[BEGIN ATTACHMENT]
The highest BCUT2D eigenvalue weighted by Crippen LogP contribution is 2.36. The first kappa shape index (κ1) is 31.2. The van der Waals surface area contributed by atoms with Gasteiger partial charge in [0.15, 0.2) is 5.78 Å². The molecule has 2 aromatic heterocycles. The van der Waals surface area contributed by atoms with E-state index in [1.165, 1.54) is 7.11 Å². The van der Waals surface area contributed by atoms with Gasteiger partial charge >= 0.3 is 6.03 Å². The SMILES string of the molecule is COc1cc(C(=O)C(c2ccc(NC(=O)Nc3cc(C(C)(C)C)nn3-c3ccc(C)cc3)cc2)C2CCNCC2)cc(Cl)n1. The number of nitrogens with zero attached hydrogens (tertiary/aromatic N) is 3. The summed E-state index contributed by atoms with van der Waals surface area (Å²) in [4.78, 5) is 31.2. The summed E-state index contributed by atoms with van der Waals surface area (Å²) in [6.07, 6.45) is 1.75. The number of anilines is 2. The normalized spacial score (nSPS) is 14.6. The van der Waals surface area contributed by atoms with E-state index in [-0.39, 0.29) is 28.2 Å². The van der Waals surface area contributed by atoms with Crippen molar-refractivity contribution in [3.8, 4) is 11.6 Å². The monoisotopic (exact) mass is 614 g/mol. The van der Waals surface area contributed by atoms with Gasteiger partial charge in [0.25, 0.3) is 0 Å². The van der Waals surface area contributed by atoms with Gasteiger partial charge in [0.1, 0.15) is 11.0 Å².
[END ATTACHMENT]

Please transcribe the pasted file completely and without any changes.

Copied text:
The highest BCUT2D eigenvalue weighted by Crippen LogP contribution is 2.36. The first kappa shape index (κ1) is 31.2. The van der Waals surface area contributed by atoms with Gasteiger partial charge in [0.15, 0.2) is 5.78 Å². The molecule has 2 aromatic heterocycles. The van der Waals surface area contributed by atoms with E-state index in [1.165, 1.54) is 7.11 Å². The van der Waals surface area contributed by atoms with Gasteiger partial charge >= 0.3 is 6.03 Å². The SMILES string of the molecule is COc1cc(C(=O)C(c2ccc(NC(=O)Nc3cc(C(C)(C)C)nn3-c3ccc(C)cc3)cc2)C2CCNCC2)cc(Cl)n1. The number of nitrogens with zero attached hydrogens (tertiary/aromatic N) is 3. The summed E-state index contributed by atoms with van der Waals surface area (Å²) in [4.78, 5) is 31.2. The summed E-state index contributed by atoms with van der Waals surface area (Å²) in [6.07, 6.45) is 1.75. The number of anilines is 2. The normalized spacial score (nSPS) is 14.6. The van der Waals surface area contributed by atoms with E-state index in [-0.39, 0.29) is 28.2 Å². The van der Waals surface area contributed by atoms with Crippen molar-refractivity contribution in [3.8, 4) is 11.6 Å². The monoisotopic (exact) mass is 614 g/mol. The van der Waals surface area contributed by atoms with Gasteiger partial charge in [0.25, 0.3) is 0 Å². The van der Waals surface area contributed by atoms with Gasteiger partial charge in [0.1, 0.15) is 11.0 Å².